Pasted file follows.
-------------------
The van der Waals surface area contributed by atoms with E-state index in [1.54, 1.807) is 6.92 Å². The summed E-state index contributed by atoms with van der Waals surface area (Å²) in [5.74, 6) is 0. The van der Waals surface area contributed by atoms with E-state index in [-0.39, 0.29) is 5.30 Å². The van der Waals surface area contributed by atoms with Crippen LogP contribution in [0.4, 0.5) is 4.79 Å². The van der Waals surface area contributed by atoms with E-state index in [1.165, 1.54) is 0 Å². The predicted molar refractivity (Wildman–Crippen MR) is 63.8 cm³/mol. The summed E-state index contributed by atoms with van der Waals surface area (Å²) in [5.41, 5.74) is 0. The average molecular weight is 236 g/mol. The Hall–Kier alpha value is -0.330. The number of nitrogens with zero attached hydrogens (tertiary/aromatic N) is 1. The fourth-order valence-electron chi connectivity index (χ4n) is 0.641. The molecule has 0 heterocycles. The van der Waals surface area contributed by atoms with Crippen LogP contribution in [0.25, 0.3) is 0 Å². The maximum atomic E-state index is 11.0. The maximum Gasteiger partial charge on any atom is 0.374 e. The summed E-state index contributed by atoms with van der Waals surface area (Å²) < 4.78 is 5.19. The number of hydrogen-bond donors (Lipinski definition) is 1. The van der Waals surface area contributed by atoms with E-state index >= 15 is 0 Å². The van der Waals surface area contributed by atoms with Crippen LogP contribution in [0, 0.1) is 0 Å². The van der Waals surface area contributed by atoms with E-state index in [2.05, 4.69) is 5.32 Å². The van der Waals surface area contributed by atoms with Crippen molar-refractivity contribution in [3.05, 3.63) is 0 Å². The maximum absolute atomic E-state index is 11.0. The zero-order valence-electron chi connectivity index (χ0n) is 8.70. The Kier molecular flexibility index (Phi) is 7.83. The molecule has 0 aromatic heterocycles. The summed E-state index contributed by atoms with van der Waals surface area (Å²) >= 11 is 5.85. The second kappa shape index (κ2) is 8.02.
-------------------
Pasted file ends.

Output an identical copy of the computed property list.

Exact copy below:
The van der Waals surface area contributed by atoms with E-state index in [1.54, 1.807) is 6.92 Å². The summed E-state index contributed by atoms with van der Waals surface area (Å²) in [5.74, 6) is 0. The van der Waals surface area contributed by atoms with E-state index in [-0.39, 0.29) is 5.30 Å². The van der Waals surface area contributed by atoms with Crippen LogP contribution in [0.4, 0.5) is 4.79 Å². The van der Waals surface area contributed by atoms with E-state index in [1.165, 1.54) is 0 Å². The predicted molar refractivity (Wildman–Crippen MR) is 63.8 cm³/mol. The summed E-state index contributed by atoms with van der Waals surface area (Å²) in [5.41, 5.74) is 0. The average molecular weight is 236 g/mol. The Hall–Kier alpha value is -0.330. The number of nitrogens with zero attached hydrogens (tertiary/aromatic N) is 1. The fourth-order valence-electron chi connectivity index (χ4n) is 0.641. The molecule has 0 heterocycles. The van der Waals surface area contributed by atoms with Crippen LogP contribution in [0.25, 0.3) is 0 Å². The maximum atomic E-state index is 11.0. The maximum Gasteiger partial charge on any atom is 0.374 e. The summed E-state index contributed by atoms with van der Waals surface area (Å²) < 4.78 is 5.19. The number of hydrogen-bond donors (Lipinski definition) is 1. The van der Waals surface area contributed by atoms with E-state index >= 15 is 0 Å². The van der Waals surface area contributed by atoms with Crippen LogP contribution in [0, 0.1) is 0 Å². The van der Waals surface area contributed by atoms with E-state index in [2.05, 4.69) is 5.32 Å². The van der Waals surface area contributed by atoms with Crippen molar-refractivity contribution in [3.05, 3.63) is 0 Å². The maximum absolute atomic E-state index is 11.0. The zero-order valence-electron chi connectivity index (χ0n) is 8.70. The Kier molecular flexibility index (Phi) is 7.83. The molecule has 0 aromatic heterocycles. The summed E-state index contributed by atoms with van der Waals surface area (Å²) >= 11 is 5.85. The second kappa shape index (κ2) is 8.02.